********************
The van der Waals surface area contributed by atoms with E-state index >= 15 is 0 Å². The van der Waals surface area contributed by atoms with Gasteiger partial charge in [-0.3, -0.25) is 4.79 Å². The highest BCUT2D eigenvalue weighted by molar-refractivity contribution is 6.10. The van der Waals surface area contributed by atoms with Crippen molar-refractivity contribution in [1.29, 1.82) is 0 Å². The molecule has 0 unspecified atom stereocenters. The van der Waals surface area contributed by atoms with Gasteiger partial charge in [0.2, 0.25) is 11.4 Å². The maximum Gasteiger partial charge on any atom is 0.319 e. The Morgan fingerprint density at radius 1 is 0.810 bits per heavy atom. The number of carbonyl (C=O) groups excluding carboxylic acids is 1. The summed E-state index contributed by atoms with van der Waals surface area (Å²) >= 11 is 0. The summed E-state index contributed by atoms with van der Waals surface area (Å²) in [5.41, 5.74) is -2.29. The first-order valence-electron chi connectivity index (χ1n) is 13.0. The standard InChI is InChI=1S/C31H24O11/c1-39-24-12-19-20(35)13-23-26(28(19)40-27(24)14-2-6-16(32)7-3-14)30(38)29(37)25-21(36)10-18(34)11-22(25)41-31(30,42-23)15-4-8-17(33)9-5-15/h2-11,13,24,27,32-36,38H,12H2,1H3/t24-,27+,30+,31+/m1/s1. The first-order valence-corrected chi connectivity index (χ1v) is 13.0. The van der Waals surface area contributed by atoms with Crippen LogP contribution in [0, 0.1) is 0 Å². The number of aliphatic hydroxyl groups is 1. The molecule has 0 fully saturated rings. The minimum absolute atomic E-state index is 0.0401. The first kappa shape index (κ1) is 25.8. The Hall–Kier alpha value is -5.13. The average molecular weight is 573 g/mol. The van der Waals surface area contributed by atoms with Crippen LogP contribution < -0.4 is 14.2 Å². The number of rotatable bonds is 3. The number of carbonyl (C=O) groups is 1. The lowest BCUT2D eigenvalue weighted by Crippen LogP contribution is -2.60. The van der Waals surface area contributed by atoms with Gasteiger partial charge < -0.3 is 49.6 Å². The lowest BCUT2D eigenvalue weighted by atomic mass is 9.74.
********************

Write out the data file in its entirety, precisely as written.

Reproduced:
The van der Waals surface area contributed by atoms with E-state index >= 15 is 0 Å². The van der Waals surface area contributed by atoms with Gasteiger partial charge in [-0.3, -0.25) is 4.79 Å². The highest BCUT2D eigenvalue weighted by molar-refractivity contribution is 6.10. The van der Waals surface area contributed by atoms with Crippen molar-refractivity contribution in [1.29, 1.82) is 0 Å². The molecule has 0 unspecified atom stereocenters. The van der Waals surface area contributed by atoms with Gasteiger partial charge in [0.2, 0.25) is 11.4 Å². The maximum Gasteiger partial charge on any atom is 0.319 e. The Morgan fingerprint density at radius 1 is 0.810 bits per heavy atom. The number of carbonyl (C=O) groups excluding carboxylic acids is 1. The summed E-state index contributed by atoms with van der Waals surface area (Å²) >= 11 is 0. The summed E-state index contributed by atoms with van der Waals surface area (Å²) in [5.41, 5.74) is -2.29. The first-order valence-electron chi connectivity index (χ1n) is 13.0. The standard InChI is InChI=1S/C31H24O11/c1-39-24-12-19-20(35)13-23-26(28(19)40-27(24)14-2-6-16(32)7-3-14)30(38)29(37)25-21(36)10-18(34)11-22(25)41-31(30,42-23)15-4-8-17(33)9-5-15/h2-11,13,24,27,32-36,38H,12H2,1H3/t24-,27+,30+,31+/m1/s1. The first-order valence-corrected chi connectivity index (χ1v) is 13.0. The van der Waals surface area contributed by atoms with Crippen LogP contribution in [0, 0.1) is 0 Å². The number of aliphatic hydroxyl groups is 1. The molecule has 0 fully saturated rings. The minimum absolute atomic E-state index is 0.0401. The first kappa shape index (κ1) is 25.8. The Hall–Kier alpha value is -5.13. The average molecular weight is 573 g/mol. The van der Waals surface area contributed by atoms with Crippen LogP contribution < -0.4 is 14.2 Å². The number of rotatable bonds is 3. The number of carbonyl (C=O) groups is 1. The lowest BCUT2D eigenvalue weighted by Crippen LogP contribution is -2.60. The van der Waals surface area contributed by atoms with Gasteiger partial charge < -0.3 is 49.6 Å². The lowest BCUT2D eigenvalue weighted by atomic mass is 9.74.